How to Raise Confident Children with Autism Spectrum Disorders

Interview with Dr. Brooks about how to raise confident children with autism spectrum disorders (ASDs). The shock of a child receiving an ASD diagnosis can throw any parent into a tailspin. I had a chance to interview Dr. Robert Brooks, Ph.D. on the faculty of Harvard Medical School and staff of McLean Hospital, about strategies parents can use to overcome the initial “now what?” phase and some methods that can be effective toward helping children with autism spectrum disorders become confident.

Dr. Brooks is a co-author of Raising Resilient Children with Autism Spectrum Disorders.

Lisa LaGrou of Oakland County Moms – You stress the importance of early intervention in regards to children with ASDs. What do you feel are the most important “first steps” parents need to take after an ASD diagnosis?

Dr. Robert Brooks, co-author of Raising Resilient Children with Autism Spectrum Disorders – I think that if parents have any concerns about their child’s development they should discuss these concerns with their child’s pediatrician. While all children develop at different rates in different areas (e.g., language skills, fine and gross motor skills, social skills), if a child’s development is noticeably behind his/her peers a more comprehensive evaluation should be sought. The evaluation is best accomplished with a team of developmental professionals including a psychologist/neuropsychologist, a speech and language specialist, an occupational therapist, and others as indicated depending on the age of the child. The earlier that children receive services, the better their opportunity to develop those skills that are lagging.

Lisa LaGrou of Oakland County Moms – You discuss a “team approach” in regards to parents, teachers and specialists. What are some ways that parents can make sure that caregivers and teachers are actively involved with helping a child with an autism spectrum disorder?

Dr. Robert Brooks, co-author of Raising Resilient Children with Autism Spectrum Disorders – Although it may seem very obvious, when all adults involved with the child are collaborating, the more effective and consistent the services will be. I believe that regularly scheduled face-to-face meetings in which parents and professionals can review the effectiveness of interventions and make changes when indicated will be of great benefit for the child. Also, parents and professionals who respect each other can continue to share information and ideas that will assist in implementing new strategies.

Lisa LaGrou of Oakland County Moms – What are some ways to promote confidence in a child with an ASD?

Dr. Robert Brooks, co-author of Raising Resilient Children with Autism Spectrum Disorders – Our book is based on a strength-based approach. We emphasize the importance of not just focusing on the child’s deficits or vulnerabilities, but also identifying and reinforcing the child’s strengths or what we call the child’s “islands of competence.” In our book we offer examples of using a child’s strengths and interests to develop interventions that will nurture their sense of confidence and their resilience. For example, a boy’s preoccupation/obsession with baseball statistics was used by his father as a way of relating to his son. The father bought baseball cards, talked with his son about different baseball players and their feelings, and brought his son to baseball games as a way of relating to him. The parents of a girl with ASD who perseverated on her interest with movie stars used this interest to develop a “feelings game” in which the girl and parents had to make up stories in response to movie star photos.  The game involved describing why the movie star felt the way he/she looked in the photo. This was a way of teaching the child about one’s emotional reactions in different situations.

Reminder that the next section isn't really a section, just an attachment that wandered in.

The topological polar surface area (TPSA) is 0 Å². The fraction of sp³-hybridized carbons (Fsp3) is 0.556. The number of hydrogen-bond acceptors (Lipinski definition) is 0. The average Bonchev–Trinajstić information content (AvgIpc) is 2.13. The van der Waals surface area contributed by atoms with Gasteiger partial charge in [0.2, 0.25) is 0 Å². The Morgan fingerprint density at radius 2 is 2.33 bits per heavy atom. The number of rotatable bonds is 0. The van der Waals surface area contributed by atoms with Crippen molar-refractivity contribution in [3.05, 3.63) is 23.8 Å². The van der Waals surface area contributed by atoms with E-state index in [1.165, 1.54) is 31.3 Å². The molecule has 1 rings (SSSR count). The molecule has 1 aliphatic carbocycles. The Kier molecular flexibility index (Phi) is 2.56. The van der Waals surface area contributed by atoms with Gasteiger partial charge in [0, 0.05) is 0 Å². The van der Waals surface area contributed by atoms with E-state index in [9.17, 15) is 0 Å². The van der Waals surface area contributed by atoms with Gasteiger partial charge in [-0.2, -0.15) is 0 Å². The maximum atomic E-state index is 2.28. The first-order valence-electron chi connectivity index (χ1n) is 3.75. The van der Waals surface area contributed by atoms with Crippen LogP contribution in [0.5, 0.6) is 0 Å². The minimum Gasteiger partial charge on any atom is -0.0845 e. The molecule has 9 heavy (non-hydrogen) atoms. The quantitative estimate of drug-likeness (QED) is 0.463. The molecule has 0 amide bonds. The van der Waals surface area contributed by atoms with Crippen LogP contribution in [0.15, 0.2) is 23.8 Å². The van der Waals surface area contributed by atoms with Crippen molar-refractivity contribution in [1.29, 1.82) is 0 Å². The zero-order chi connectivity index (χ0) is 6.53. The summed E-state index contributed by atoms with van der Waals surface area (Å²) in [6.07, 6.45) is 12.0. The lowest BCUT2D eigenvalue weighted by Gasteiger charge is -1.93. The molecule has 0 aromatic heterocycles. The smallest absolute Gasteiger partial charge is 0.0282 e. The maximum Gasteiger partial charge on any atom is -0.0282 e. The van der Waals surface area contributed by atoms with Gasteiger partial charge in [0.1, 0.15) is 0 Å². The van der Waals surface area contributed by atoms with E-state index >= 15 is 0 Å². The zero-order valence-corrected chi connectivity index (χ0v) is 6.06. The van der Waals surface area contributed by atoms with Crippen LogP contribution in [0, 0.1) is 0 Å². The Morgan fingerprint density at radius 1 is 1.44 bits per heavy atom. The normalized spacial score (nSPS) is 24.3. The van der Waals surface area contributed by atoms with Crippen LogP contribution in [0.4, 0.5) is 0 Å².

Lisa LaGrou of Oakland County Moms – Many times a parent doesn’t know exactly where to turn upon first hearing of an ASD diagnosis. What are some ways parents can overcome their initial shock and confusion?

Dr. Robert Brooks, co-author of Raising Resilient Children with Autism Spectrum Disorders – I believe that the saying “knowledge is power” is very applicable when parents learn that their child has a diagnosis of ASD. We must remember that children with this diagnosis may vary greatly from each other so that it is imperative that parents strive to understand their child’s unique weaknesses and strengths. Knowledge brings with it more realistic expectations, hopes, and strategies.  In addition, support groups with other parents of children with ASD can be very helpful as are blogs written by parents of children with ASD. Parents must also remember that while they did not cause ASD in their child (incredibly, years ago parents were “blamed” for their child’s autism), they do have the power to work closely with professionals and obtain the best possible services for their child.

Click here for more info about Dr. Brooks and Raising Resilient Children.

ABOUT Robert Brooks, Ph.D.:
Robert Brooks, Ph.D., a psychologist on the faculty of Harvard Medical School and a consultant at McLean Hospital, has lectured nationally and internationally and written extensively about the themes of resilience, parenting, family relationships, children with special needs, and the school and work environment.  He is the author or co-author of 15 books including Raising Resilient Children; Raising Resilient Children with Autism Spectrum Disorders; and The Power of Resilience: Achieving Balance, Confidence, and Personal Strength in Your Life.

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